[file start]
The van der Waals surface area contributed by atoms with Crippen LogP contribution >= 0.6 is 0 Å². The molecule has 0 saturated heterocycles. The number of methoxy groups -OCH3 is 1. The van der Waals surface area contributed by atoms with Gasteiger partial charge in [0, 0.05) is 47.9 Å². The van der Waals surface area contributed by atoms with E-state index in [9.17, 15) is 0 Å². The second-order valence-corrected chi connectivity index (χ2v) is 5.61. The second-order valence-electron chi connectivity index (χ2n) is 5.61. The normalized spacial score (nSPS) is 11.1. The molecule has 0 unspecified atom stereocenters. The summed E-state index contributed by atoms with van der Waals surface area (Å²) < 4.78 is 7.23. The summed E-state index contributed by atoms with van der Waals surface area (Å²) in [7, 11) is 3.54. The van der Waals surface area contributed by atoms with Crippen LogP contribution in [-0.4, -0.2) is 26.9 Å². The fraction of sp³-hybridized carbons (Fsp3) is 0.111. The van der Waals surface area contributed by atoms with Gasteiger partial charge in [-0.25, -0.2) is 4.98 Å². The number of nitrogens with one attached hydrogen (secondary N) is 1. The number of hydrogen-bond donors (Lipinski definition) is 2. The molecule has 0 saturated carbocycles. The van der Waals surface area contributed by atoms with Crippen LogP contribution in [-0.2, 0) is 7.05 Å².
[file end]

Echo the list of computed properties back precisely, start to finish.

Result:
The van der Waals surface area contributed by atoms with Crippen LogP contribution >= 0.6 is 0 Å². The molecule has 0 saturated heterocycles. The number of methoxy groups -OCH3 is 1. The van der Waals surface area contributed by atoms with Gasteiger partial charge in [0, 0.05) is 47.9 Å². The van der Waals surface area contributed by atoms with E-state index in [9.17, 15) is 0 Å². The second-order valence-corrected chi connectivity index (χ2v) is 5.61. The second-order valence-electron chi connectivity index (χ2n) is 5.61. The normalized spacial score (nSPS) is 11.1. The molecule has 0 unspecified atom stereocenters. The summed E-state index contributed by atoms with van der Waals surface area (Å²) < 4.78 is 7.23. The summed E-state index contributed by atoms with van der Waals surface area (Å²) in [7, 11) is 3.54. The van der Waals surface area contributed by atoms with Crippen LogP contribution in [-0.4, -0.2) is 26.9 Å². The fraction of sp³-hybridized carbons (Fsp3) is 0.111. The van der Waals surface area contributed by atoms with Gasteiger partial charge in [-0.25, -0.2) is 4.98 Å². The number of nitrogens with one attached hydrogen (secondary N) is 1. The number of hydrogen-bond donors (Lipinski definition) is 2. The molecule has 0 saturated carbocycles. The van der Waals surface area contributed by atoms with Crippen LogP contribution in [-0.2, 0) is 7.05 Å².